The fraud behind the MMR scareBMJ 2011; 342 doi: http://dx.doi.org/10.1136/bmj.d22 (Published 06 January 2011) Cite this as: BMJ 2011;342:d22
- Fiona Godlee, editor, BMJ
This week we begin a special series of articles by the journalist Brian Deer. It focuses on what may seem a familiar story—the scare linking the MMR vaccine with autism, launched at a press conference in 1998 after the Lancet published a paper by Andrew Wakefield and colleagues describing 12 children with brain and bowel disease.
Deer’s investigation into Wakefield’s work has taken seven years. It led to the UK General Medical Council’s longest ever fitness to practise hearing, after which Wakefield and his senior co-author, John Walker-Smith, were struck off and the paper was retracted. That surely should be the end of the story.
It turns out not to be. In a conversation with Deer last year, I was surprised to hear how much more there was to tell. The paper may have been retracted and the two main authors discredited, but the true extent of the scam behind the scare has not been told. We thought it should be, so we asked Deer to write three articles. The first is published this week (doi:10.1136/bmj.c5347).
As Deer explains, the GMC set out to unpick the ethics of Wakefield’s research, including whether the Lancet study had been properly authorised and whether Wakefield had been paid by a lawyer to find a link between MMR and autism. It hadn’t, and he had. But while the GMC panel pored over the children’s anonymised case records, Deer compared these with what was published in the Lancet. He found that their data had been substantially misrepresented in order to give the result Wakefield needed.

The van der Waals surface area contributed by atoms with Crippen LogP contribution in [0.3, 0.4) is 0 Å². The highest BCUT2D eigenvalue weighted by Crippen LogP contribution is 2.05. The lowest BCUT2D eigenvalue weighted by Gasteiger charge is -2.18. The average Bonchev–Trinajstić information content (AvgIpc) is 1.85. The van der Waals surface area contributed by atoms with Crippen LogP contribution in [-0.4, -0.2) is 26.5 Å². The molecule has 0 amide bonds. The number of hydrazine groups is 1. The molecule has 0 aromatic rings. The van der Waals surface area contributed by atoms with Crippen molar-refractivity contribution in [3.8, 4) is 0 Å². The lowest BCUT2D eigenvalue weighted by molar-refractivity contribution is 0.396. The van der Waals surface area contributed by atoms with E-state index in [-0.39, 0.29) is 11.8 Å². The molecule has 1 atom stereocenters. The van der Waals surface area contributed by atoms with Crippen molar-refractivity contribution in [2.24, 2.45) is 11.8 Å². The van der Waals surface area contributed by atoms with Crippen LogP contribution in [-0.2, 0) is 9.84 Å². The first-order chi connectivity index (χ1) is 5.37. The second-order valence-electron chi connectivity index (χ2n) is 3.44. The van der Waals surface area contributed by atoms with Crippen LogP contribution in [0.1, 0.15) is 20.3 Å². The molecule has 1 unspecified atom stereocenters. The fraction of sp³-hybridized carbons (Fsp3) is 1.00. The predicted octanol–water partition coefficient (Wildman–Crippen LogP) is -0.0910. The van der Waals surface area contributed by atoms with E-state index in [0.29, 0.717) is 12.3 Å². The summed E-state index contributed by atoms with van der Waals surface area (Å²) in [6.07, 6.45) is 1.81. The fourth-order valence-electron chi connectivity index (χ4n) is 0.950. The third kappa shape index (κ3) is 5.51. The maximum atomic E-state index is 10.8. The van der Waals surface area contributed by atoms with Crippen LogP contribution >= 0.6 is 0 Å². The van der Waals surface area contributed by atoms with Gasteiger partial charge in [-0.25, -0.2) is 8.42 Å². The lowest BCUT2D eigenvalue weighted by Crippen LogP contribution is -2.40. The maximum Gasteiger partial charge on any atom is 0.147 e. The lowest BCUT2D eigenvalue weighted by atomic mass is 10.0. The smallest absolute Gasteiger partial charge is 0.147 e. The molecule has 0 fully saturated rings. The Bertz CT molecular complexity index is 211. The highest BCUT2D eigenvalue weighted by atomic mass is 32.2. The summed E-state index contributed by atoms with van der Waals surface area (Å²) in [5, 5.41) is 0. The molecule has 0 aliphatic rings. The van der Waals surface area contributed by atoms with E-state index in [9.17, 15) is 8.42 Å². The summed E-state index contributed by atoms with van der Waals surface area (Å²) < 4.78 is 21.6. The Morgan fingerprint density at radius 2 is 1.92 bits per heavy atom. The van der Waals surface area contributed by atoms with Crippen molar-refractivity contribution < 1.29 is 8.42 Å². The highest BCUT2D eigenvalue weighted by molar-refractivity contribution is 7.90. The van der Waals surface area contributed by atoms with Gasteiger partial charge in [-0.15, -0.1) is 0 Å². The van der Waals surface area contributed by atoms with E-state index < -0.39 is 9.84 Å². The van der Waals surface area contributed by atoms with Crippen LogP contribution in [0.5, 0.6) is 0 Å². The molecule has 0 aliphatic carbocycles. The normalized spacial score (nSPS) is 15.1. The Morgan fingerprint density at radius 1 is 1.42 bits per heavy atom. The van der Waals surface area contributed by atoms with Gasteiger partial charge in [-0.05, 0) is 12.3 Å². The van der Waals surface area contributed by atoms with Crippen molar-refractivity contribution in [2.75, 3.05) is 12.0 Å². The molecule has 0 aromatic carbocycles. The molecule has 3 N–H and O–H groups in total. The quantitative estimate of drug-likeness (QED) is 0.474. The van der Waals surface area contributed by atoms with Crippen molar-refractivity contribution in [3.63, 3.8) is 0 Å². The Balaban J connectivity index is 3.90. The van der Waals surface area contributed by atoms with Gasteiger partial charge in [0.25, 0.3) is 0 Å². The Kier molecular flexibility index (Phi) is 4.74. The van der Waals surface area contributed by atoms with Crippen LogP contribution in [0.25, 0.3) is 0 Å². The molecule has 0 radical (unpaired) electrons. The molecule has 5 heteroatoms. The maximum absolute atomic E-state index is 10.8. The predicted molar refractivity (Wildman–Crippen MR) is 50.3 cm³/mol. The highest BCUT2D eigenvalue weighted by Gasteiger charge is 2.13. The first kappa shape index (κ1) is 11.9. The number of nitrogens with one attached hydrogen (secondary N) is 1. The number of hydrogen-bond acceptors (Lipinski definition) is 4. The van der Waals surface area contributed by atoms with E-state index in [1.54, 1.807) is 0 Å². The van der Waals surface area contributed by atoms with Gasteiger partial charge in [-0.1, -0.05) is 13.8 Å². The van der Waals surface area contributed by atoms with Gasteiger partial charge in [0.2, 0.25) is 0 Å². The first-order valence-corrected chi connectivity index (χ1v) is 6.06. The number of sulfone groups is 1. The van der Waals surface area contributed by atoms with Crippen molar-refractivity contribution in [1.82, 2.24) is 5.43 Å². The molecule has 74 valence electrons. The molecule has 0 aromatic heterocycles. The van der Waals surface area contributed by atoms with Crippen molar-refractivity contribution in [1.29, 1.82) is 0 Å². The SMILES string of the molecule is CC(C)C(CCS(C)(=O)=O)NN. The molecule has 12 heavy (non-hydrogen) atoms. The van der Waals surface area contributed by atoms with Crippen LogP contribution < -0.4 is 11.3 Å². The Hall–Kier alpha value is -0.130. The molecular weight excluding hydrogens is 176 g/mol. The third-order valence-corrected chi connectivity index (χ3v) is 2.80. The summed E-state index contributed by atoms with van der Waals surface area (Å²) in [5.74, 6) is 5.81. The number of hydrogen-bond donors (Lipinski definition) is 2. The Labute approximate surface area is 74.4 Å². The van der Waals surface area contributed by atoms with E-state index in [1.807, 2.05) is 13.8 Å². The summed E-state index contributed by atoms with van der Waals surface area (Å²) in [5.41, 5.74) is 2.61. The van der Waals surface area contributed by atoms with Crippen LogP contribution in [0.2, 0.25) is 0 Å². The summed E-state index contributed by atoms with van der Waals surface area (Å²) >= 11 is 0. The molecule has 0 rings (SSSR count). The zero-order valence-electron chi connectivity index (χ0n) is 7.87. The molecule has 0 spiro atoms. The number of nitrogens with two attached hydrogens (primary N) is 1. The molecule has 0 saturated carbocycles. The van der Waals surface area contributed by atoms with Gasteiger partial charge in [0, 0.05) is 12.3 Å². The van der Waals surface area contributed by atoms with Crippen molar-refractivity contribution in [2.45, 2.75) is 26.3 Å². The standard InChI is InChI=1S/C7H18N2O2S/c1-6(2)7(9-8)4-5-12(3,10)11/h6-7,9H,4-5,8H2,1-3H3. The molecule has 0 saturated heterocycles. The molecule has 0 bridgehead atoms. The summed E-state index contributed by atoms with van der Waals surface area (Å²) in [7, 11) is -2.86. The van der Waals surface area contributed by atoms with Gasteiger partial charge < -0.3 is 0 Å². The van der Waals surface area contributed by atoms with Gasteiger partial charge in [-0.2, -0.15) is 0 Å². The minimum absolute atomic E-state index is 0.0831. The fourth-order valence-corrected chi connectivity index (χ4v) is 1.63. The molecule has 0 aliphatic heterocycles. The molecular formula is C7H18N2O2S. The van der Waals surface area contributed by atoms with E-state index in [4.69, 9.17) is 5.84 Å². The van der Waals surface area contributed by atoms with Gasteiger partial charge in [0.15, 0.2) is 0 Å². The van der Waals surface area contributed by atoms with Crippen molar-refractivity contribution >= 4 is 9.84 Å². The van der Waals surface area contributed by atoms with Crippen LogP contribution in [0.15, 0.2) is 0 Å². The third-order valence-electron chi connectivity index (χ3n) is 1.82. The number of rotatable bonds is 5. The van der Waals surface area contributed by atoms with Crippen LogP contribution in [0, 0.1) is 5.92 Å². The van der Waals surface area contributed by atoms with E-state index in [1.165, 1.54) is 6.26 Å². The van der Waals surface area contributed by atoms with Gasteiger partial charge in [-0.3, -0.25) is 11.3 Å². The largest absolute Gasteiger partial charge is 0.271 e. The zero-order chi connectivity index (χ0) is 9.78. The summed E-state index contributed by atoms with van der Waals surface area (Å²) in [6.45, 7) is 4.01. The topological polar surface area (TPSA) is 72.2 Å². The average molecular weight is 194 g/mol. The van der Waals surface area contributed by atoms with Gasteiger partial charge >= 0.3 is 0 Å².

Thanks to the recent publication of the GMC’s six million word transcript, the BMJ was able to check Deer’s findings and confirm extensive falsification. As my colleagues and I write in an editorial this week, in no single case can the medical records be fully reconciled with what was published. This means that the MMR scare was based not on bad science but on a deliberate fraud (doi:10.1136/bmj.c7452).
The original paper has received so much media attention, with such potential to damage public health, that it is hard to find a parallel in the history of medical science. Many other medical frauds have been exposed but usually more quickly after publication and on less important health issues. I am struck by Deer’s comparison, in an accompanying blog, between Wakefield’s fraud and Piltdown man, the paleontological hoax that led people to believe for 40 years that the missing link between man and ape had been found (http://blogs.bmj.com/bmj/).
Science is based on trust. Without trust, research cannot function and evidence based medicine becomes a folly. Journal editors, peer reviewers, readers, and critics have all based their responses to Wakefield’s small case series on the assumption that the facts had at least been honestly documented. Such a breach of trust is deeply shocking. And even though almost certainly rare on this scale, it raises important questions about how this could happen, what could have been done to uncover it earlier, what further inquiry is now needed, and what can be done to prevent something like this happening again. We will explore these and other questions over the next two weeks.
Cite this as: BMJ 2011;342:d22